This can irritate the surrounding tissue and lead to the formation of bone spurs in response to the constant friction, further causing pain and inflammation. Osteoarthritis is not systematic. It begins in a single joint, and while it can affect multiple different joints at once, the rate at which it develops is usually asymmetrical, as we tend to favor one knee over another, arm over another, and so on.
What Is Rheumatoid Arthritis (RA)?
While osteoarthritis is a wear-and-tear degenerative disease, rheumatoid arthritis is an autoimmune condition that affects the joints and specific organs in the body. While also a form of arthritis, rheumatoid arthritis has a different cause and pathology. It is also the disease most people think of when they think of chronic arthritic pain. Because it is a systematic autoimmune condition, rheumatoid arthritis occurs concurrently on both sides of the body.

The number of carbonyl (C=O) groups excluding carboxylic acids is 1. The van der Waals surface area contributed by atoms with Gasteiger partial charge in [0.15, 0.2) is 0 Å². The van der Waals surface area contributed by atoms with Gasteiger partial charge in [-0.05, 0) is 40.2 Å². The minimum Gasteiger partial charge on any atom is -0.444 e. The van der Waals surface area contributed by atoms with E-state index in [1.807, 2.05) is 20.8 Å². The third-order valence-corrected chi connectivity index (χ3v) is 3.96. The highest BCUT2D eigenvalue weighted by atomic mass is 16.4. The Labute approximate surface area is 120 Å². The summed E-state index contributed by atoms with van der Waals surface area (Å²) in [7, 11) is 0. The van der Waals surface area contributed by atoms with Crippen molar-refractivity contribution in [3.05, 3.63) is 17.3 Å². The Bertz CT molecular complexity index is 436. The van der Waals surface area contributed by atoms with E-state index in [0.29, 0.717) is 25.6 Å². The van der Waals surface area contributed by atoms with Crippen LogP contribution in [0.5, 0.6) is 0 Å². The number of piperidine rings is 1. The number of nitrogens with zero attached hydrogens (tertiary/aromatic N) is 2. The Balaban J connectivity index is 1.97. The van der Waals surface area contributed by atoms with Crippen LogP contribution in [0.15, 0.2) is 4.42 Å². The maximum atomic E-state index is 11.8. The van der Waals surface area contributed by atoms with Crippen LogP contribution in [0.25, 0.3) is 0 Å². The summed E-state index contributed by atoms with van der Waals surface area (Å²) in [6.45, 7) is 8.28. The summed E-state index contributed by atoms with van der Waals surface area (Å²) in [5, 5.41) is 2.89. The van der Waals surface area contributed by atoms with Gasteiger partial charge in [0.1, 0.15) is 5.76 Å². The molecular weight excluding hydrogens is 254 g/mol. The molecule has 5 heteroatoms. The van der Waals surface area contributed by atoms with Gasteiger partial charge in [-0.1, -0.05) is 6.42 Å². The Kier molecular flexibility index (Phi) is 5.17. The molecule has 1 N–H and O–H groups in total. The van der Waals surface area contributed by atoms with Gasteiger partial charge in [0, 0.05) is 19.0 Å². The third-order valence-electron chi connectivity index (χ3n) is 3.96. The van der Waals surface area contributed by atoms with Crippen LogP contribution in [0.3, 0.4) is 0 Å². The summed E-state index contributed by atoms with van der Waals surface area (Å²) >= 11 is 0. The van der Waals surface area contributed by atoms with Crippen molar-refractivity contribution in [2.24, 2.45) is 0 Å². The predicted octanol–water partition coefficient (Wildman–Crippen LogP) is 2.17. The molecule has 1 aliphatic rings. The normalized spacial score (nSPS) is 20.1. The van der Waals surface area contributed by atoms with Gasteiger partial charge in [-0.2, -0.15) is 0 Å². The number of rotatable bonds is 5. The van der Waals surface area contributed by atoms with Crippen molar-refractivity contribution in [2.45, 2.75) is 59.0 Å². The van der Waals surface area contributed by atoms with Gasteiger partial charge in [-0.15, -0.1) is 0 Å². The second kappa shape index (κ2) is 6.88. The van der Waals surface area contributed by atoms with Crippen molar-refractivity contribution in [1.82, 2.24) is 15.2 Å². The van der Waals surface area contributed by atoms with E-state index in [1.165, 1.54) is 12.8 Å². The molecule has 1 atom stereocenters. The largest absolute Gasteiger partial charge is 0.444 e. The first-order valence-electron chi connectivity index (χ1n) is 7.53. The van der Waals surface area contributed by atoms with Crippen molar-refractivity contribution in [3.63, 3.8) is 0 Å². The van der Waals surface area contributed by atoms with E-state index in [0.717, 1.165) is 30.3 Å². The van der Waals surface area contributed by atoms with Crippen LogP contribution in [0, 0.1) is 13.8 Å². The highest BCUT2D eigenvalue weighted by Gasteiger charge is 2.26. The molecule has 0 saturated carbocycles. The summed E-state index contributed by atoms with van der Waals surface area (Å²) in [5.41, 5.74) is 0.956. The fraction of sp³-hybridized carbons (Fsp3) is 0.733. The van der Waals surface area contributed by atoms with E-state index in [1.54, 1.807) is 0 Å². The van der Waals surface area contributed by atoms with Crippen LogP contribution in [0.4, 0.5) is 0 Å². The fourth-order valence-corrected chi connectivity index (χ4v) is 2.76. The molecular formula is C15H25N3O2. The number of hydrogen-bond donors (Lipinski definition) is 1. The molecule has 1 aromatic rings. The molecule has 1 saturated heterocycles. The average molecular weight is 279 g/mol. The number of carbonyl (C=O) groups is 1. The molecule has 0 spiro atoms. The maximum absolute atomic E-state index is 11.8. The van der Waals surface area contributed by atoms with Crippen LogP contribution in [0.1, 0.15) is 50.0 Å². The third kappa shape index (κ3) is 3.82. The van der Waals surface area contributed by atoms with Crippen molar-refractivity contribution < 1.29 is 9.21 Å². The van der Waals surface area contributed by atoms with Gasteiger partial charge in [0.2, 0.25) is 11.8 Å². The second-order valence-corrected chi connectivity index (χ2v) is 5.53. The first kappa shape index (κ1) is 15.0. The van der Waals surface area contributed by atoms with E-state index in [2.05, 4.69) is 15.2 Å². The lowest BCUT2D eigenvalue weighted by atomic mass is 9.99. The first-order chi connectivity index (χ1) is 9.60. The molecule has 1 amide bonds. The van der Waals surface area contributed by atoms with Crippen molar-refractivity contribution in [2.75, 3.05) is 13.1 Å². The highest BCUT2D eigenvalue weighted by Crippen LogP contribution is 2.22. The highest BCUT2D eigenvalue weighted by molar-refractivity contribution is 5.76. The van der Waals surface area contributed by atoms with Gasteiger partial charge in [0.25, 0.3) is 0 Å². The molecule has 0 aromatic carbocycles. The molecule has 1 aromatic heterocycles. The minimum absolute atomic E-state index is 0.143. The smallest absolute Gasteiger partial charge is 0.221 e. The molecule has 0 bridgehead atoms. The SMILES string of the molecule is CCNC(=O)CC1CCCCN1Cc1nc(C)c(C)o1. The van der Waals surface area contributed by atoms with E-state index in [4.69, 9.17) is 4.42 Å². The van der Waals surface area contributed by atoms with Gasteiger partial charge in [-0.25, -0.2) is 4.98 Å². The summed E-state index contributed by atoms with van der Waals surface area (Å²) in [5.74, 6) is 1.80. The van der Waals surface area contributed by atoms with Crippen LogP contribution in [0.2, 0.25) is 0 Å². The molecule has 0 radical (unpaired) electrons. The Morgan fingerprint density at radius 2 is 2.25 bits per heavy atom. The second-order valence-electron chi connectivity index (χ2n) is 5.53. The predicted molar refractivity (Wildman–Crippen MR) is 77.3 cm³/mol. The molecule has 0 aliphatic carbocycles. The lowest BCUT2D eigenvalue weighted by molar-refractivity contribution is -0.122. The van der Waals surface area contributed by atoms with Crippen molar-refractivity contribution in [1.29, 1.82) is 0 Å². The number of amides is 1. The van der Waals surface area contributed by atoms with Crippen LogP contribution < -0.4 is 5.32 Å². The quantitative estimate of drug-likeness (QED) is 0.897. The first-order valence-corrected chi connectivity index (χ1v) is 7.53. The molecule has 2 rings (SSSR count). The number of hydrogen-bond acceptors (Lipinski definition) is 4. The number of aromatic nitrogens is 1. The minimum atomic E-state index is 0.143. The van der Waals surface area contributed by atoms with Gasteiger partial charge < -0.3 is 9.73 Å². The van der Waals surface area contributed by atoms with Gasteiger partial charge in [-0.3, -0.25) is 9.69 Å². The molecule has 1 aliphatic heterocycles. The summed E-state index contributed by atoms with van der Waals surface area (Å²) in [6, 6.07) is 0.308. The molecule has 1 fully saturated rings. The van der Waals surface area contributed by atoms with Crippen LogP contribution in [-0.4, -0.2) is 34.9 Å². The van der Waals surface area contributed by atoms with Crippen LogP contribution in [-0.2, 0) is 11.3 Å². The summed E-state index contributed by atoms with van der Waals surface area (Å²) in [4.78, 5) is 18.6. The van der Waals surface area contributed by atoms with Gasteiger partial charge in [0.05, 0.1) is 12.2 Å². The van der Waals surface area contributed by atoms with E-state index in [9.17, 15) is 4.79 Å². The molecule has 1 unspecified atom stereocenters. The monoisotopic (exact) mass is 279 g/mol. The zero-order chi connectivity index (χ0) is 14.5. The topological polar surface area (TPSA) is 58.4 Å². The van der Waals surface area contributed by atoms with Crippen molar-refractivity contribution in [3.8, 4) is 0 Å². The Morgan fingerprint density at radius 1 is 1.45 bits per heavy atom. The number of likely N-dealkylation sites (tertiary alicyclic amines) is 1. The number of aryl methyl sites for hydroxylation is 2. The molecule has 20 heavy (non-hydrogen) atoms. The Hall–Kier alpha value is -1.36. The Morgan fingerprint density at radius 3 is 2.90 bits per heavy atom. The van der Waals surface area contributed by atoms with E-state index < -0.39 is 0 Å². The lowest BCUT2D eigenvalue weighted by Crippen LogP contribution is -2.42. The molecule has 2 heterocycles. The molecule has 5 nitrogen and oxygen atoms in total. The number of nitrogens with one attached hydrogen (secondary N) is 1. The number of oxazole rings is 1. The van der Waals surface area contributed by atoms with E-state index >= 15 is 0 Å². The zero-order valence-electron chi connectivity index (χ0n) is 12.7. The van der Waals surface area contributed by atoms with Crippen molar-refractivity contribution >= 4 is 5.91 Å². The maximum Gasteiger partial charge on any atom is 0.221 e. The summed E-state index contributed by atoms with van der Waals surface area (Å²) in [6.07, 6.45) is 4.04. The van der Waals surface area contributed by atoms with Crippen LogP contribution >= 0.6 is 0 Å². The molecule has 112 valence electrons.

If you are experiencing sudden hip pain in both sides of the hip, or if the fingers of both hands ache and feel swollen in the mornings, it is more likely that your pain is rheumatic. While osteoarthritis is localized to the joint in which it occurs, rheumatoid arthritis can develop, spread, and worsen within just a few short weeks. Rheumatoid arthritis pain is also often accompanied by other systematic symptoms of a weakened immune system, including:
- Rise in temperature (as well as fever symptoms)
- Sudden weight loss and loss of appetite
- Chronic physical fatigue
In addition to your joints, rheumatoid arthritis often causes inflammation and pain in the eyes and lungs (coughing fits, eye strain and swelling, and more).
Other Types of Arthritis
While osteoarthritis and rheumatoid arthritis are some of the most common forms of arthritis, it is essential to note that there are well over a hundred different conditions under the label of arthritis, which in itself means joint inflammation. A few other related yet distinct forms of arthritis include:
- And more
If you are experiencing joint pain in combination with weakness, swelling, fatigue, and other symptoms, it may not be productive to assume that you have one condition or the other. Both rheumatoid arthritis and osteoarthritis have similar symptoms yet share these with some of the disorders mentioned above. Your best bet is to visit a medical professional and receive a proper physical examination.